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Game a big hit again for Buster

Published Aug. 28, 2005

The contrasting pair of tattoos on the underside of his arms are far more than decorative body art to Florida State middle linebacker Buster Davis.

A happy-faced clown on his right with the words "Laugh Now" and a frowning clown on his left with "Cry Later" serve as a reminder to fans, and himself, of the ups and downs of his Seminole career.

"You have people who don't believe you can do things, so, laugh now, but you're going to cry later because I'm going to have the last laugh," Davis said. "And I think right now I'm having the last laugh on people who didn't think I was going to pan out at Florida State."

Davis, 20, a third-year sophomore, seemed ready to leave FSU a week into his first season, admitting he had to overcome some of his "hard-headed" tendencies. He started for the first time Saturday and immediately left an impression.

"No. 7 really hits you," FSU coach Bobby Bowden gushed as he narrated a highlight film during his weekly booster luncheon.

Through two games, Davis has 10 tackles (third on the team) and has emerged as a big reason why a young defense is allowing 254 yards a game, ninth in the nation.

Linebackers coach Kevin Steele likens the quickness, field vision and instincts of the 5-foot-11 (that's a generous listing), 248-pound Davis to another so-called undersized player he had while with the Carolina Panthers, Sam Mills.

"A lot of guys can see something and kind of live on the edge of their responsibility and take a chance and not make a play," Steele said. "Buster can do that and make a play. Sam could do that and that's what made him special. He knew the game so well and he knew his abilities. Buster can do that, too."

"Oh man. Buster Davis is a playmaker," echoed senior defensive tackle Travis Johnson. "Me and the guys have been talking about that for a year and a half. Buster needs to be on the field at all times."

But for more than a year, Davis would have taken being on the field at any time. And at first, he would have preferred being on the field for almost any other team.

A consensus Top 10 linebacker coming out of Daytona Beach Mainland in 2002, Davis struggled to connect with then linebackers coach Joe Kines, whom he called old-fashioned.

"It was coach-shock, so to speak," Davis said.

Throughout preseason workouts, he wondered if he could deal with a coach who wouldn't let him play as he always had _ with freedom to improvise. Kines, like his boss, defensive coordinator Mickey Andrews, believed in the time-honored scheme of giving each player specific assignments, without much leeway to do his own thing.

"He's a great guy, but we personally clashed," Davis said. "Your position coach is the guy you can go to if you can't go to your family. That's the way it is in Daytona. Me and coach Kines just did not see eye to eye."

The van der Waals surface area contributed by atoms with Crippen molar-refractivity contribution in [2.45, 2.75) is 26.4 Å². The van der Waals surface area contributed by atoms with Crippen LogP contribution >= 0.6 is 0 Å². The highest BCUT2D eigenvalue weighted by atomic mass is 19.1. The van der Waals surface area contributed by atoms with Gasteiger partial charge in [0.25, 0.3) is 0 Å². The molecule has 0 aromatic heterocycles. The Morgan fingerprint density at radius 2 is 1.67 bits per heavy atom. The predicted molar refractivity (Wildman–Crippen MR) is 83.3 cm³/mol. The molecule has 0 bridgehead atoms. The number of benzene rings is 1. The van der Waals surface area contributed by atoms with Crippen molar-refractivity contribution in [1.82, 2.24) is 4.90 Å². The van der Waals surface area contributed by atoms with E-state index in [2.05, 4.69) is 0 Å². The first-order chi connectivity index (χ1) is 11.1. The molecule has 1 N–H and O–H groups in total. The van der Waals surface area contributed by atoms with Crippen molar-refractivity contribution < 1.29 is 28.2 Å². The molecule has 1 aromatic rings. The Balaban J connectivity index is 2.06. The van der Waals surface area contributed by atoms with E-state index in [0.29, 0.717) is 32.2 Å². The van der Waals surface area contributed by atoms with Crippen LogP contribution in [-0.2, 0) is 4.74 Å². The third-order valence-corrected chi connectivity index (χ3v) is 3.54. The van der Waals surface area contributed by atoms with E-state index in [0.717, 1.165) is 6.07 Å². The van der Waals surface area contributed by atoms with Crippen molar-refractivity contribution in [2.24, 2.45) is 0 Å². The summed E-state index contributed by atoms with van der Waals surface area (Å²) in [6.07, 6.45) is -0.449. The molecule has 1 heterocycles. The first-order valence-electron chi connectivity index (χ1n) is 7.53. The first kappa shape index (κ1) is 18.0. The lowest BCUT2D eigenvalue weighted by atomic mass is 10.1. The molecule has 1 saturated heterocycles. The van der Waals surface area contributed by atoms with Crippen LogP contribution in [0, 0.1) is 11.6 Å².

After the season opener, Davis told his family he couldn't remain a Seminole and left the team to go home, mulling over schools he might want to transfer to, including Florida.

A few days later, he returned to Tallahassee.

While his teammates understood his frustration, his return did not come without a price tag. After practice for a while, he would run the stadium steps, or push a board the width of the field, or run with weights tied to him. He had to show how much being a part of the program meant.

"We didn't want promises, we wanted a commitment," Andrews said. "He actually went through a process of trying to decide if the rewards were worth the cost. He probably paid as big a price of coming back as anybody we've ever had. We didn't make it easy for him. We wanted to make sure it was real.

"The thing he had to do, he just had to get on the same page and understand that there weren't any shortcuts and we weren't going to play favorites and you earn your playing time right out there. And you have to do things off the field as well.

"I'm not trying to say negative things about him. He'll tell you, he had some maturing to do. You'll always find some hard-headed players. There's some hard-headed people around here that blow whistles, too."

In January 2003, the cast with the whistles changed.

Kines left to become the defensive coordinator at Alabama and Steele took his place. Not that Davis and Steele hit it off immediately and Davis' career suddenly took a new turn. He appeared briefly in only five games last season.

"Your pants are going to stay clean until you do it our way," Steele told him.

Beginning with the Orange Bowl, Steele said he saw a new Davis, and Davis saw a different Steele. They trusted one another.

"He's taught me how to make plays within the system," Davis said. "I'm on the same page as him and I'm making play after play after play. I'm actually for the first time (here) enjoying myself. I haven't enjoyed playing football in a long time and now it's just so natural to me again."